TK: Everywhere I went I saw many compelling interactions at the buildings. One that always stands out for me is the Seattle library. The Seattle library has a large community of homeless people who spend much of their day there. Most people who film the building try to frame the homeless out of their shots. Many reviews of the building online even complain that the homeless get in the way of the other visitors enjoyment of the aesthetic form. I took the opposite approach. I thought that by exploring the connection between the homeless people and the building I could understand how a truly public building is used in the real world.
I spoke to, and interviewed numerous homeless people (watch Seattle Library clip here). Although many of them were unwilling to speak on camera (many of them are on the run, convicts and/or mentally ill) I found one man who was happy to tell the story of his interaction with the building which he called “a haven” for him and other homeless people. What he told me revealed a great deal about how the library is being used. It was interesting to compare this to the buildings intended and perceived use. Most people think of the library primarily as a place to lend and read books, and a place where homeless people can shelter from the harsh Seattle weather, both of which are important functions of the building. It was interesting that for Chris (the homeless man) the two most important functions were communication and artistic expression. He has no cell phone or computer so his only means of communication with his family, homeless shelters, prospective employers, etc.. is the free internet in the library. The library also has a room with musical instruments that anyone (including the homeless) can play. He said that without the ability to communicate and express himself artistically he would have no hope for the future.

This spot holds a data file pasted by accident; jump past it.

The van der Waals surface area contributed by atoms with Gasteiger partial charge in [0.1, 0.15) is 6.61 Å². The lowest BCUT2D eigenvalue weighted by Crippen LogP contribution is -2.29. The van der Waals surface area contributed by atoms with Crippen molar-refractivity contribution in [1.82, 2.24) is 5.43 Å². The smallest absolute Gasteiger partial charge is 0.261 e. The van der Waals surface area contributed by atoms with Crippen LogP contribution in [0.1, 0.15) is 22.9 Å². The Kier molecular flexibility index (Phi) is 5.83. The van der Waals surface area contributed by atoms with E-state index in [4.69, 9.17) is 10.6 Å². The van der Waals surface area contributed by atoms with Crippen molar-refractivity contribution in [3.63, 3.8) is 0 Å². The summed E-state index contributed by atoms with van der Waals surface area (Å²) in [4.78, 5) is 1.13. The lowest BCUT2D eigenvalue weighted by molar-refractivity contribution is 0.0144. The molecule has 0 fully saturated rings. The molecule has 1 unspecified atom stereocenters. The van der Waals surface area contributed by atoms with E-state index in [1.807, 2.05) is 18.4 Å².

I found similarly surprising reactions to CCTV. Although, it isn’t fully in use yet it has already had a large effect on the surrounding community. I filmed in an area near CCTV that would be considered a “slum” in the west but that is still pretty typical in China. One old man didn’t like CCTV, not for any deep political or economic reasons but because he thought it resembled a pair of “big pants.” Another man, a key cutter, was happy because since it had been constructed the increased foot traffic in the area had roughly doubled his business. I spent a lot of time in this “slum” and what I found was surprising and touching. I found the kind of insights I got from watching the lives of the locals and talking to them a lot more meaningful and relevant than the heated political/ideological/intellectual debate that is going on about CCTV in the west.